Thursday, 29 October 2009

Fact sheet

Factsheet Chiari-1 Malformation

Dr's know how to recognize multiple sclerosis (MS) – They probably have
several cases in their practice. They would also expect to add one or two new
cases every year. 85,000 people in the UK have MS. MS is rare,
but not uncommon.

Did you know that similar numbers apply to Chiari-1 Malformation?
Most cases of Chiari are left undiagnosed, or worse, misdiagnosed as multiple sclerosis, migraine,
fibromyalgia, or psychiatric disturbances, a common error that prevents physically ill Chiari patients from getting the kind of help they need and deserve.

Let’s take a closer look.

Chiari-1 Malformation is properly defined as a mesodermal anomaly, a deformity of the posterior cranial fossa boundaries, most notably the occipital bone, but also the tentorium, clivus, basion and opisthion. The deformity subtly compresses the cerebellum and often the occipital lobe, brainstem, and/or spinal cord, too. The cerebellar tonsils herniate into the foramen magnum and may occupy a small portion of the upper cervical spinal canal. They are visible on mid-sagittal and slightly parasagittal MRIs. However, in some cases, the tonsils wrap around the brainstem or curl up like tiny snails; then their appearance is more subtle, but their effect is just as debilitating. The reason for symptom and sign manifestation – and an important key to the severity of a case – is the deformity’s effect on cerebrospinal fluid (CSF) dynamics.
When CSF flow is turbulent, reduced, or absent in one or more locations, adjacent brain tissue
receives little nutritional support, cellular byproduct removal, or cushioning from the effects of
mechanical or Valsalva maneuvers. Brain function in the affected areas is disturbed. Naturally,
patients report debilitating effects that correspond to the malfunction of the affected brain parts.
Symptoms and signs can number into the dozens, can appear to exist in unrelated systems,
can wax and wane as influential factors change.

How can you identify Chiarians?

The easiest way to identify Chiarians is by cataloguing their complaints in categories corresponding to brain anatomy :and to listen for details indicating cerebellar, occipital lobe and brainstem malfunction, then add upper spinal cord symptoms, and the malfunction of midline structures such as the hypothalamus, amygdala, and pituitary gland. You’ll see a pattern that is unique to the patient’s anatomy; it matches the territory of the malformation and reflects defects in the patterns of cerebrospinal fluid flow. MRI scans need to be ordered to verify clinical observations.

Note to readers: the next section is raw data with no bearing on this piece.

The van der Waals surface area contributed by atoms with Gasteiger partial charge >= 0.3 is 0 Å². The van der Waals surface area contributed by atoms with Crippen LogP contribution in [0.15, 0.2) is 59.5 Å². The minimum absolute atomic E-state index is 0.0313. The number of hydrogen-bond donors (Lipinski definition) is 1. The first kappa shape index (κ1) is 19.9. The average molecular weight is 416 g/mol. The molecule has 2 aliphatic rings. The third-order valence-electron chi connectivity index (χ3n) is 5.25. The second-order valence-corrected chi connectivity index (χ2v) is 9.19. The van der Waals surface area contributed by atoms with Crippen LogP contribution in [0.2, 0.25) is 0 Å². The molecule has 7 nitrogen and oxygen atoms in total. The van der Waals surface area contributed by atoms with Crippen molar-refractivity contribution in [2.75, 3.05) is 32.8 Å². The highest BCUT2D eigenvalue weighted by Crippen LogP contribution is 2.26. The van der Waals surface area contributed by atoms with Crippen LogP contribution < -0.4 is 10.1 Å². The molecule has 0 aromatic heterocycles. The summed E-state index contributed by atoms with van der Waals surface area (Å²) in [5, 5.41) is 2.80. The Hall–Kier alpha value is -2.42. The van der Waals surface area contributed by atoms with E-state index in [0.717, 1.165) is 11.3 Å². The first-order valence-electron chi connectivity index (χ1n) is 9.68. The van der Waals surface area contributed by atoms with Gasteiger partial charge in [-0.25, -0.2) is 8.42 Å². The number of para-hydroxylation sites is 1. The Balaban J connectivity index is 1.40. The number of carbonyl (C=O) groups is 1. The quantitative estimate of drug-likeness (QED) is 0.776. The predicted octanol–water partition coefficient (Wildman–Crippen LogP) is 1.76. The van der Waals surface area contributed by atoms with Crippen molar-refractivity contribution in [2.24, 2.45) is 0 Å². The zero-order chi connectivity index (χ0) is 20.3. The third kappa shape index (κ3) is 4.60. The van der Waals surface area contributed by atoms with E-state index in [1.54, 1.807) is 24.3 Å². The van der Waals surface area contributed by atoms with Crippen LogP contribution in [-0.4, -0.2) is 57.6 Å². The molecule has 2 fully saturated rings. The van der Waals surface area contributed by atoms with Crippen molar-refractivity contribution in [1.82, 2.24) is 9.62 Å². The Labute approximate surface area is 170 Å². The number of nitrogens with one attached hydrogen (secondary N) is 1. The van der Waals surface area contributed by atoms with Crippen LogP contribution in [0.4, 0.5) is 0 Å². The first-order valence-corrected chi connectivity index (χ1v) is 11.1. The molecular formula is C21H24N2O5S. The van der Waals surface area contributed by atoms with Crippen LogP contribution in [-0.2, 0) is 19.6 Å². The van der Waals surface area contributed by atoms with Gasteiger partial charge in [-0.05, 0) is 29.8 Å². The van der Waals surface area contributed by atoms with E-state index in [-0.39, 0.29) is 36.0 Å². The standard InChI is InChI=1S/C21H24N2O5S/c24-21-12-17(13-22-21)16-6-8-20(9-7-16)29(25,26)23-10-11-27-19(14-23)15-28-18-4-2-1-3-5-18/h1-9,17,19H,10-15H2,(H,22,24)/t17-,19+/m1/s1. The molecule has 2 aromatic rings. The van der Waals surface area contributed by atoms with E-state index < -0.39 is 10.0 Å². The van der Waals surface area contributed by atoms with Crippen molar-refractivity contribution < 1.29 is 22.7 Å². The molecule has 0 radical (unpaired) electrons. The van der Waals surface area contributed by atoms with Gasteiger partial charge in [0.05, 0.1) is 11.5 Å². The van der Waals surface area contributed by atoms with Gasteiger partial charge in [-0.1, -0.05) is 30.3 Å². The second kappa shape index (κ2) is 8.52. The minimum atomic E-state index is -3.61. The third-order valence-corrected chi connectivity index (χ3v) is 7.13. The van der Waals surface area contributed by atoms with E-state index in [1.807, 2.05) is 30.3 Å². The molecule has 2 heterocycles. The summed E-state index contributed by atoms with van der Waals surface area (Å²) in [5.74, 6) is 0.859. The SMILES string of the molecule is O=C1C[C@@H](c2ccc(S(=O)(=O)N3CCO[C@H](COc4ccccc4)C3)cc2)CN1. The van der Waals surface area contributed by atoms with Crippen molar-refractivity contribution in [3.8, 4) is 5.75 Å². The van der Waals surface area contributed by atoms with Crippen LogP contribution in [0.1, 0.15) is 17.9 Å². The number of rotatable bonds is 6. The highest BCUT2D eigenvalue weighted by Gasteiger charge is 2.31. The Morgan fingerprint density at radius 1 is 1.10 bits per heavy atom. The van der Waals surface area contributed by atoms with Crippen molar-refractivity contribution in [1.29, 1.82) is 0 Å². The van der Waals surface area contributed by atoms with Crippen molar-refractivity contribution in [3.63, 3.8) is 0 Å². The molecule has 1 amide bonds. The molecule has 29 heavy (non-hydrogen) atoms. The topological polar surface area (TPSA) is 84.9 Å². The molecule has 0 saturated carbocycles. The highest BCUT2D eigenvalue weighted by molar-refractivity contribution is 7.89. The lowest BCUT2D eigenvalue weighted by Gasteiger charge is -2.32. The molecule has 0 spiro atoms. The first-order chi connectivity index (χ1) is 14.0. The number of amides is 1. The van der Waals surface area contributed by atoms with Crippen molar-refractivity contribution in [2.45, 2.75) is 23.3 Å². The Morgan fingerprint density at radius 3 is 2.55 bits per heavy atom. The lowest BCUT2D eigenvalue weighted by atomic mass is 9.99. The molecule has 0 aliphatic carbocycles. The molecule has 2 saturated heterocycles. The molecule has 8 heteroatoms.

An MRI of the brain will show subtle structural defects in addition to any obvious tonsillar herniation.
An MRI of the entire spine will rule out or confirm a syrinx; this fluid-filled cavity often accompanies Chiari and can be found anywhere in the spinal cord. A Ciné MRI of the cranio-cervical junction will outline CSF flow dynamics. Diminished or absent flow needs to be looked for especially in the retrocerebellar spaces, and from the fourth ventricle between the brainstem and cerebellum. Hydrocephalus is not necessary for the diagnosis of Chiari.

Subtle deformities within the posterior fossa need to kept in mind ,with or without frank herniation, can be more problematic in their effect on brain function than a large but simple ectopia that happens to leave room for normal fluid flow. This explains why short, thick cerebellar tonsils that barely plug the foramen magnum can cause a serious impediment, while a longer herniation that is thin or pegshaped sometimes can cause few problems.

Ok, so you realize you have a few Chiarians. Now what?
Take good care of them. Typically they have been suffering for a long time, with no name for their assailant. Chiari needs to be explained to the patients, and to reassure them that they are not psychologically ill, that their compressed brain tissue and altered fluid dynamics do have measurable effects on their physical function. They need to be encouraged to learn more. Then to work as a team to decide which of several courses should be followed.
In cases with mild symptoms, the patient needs to be encouraged to keep the Dr informed of any changes, follow good health habits, and avoid physical activities that promote whiplash, such as trampolines, roller coasters, and contact sports.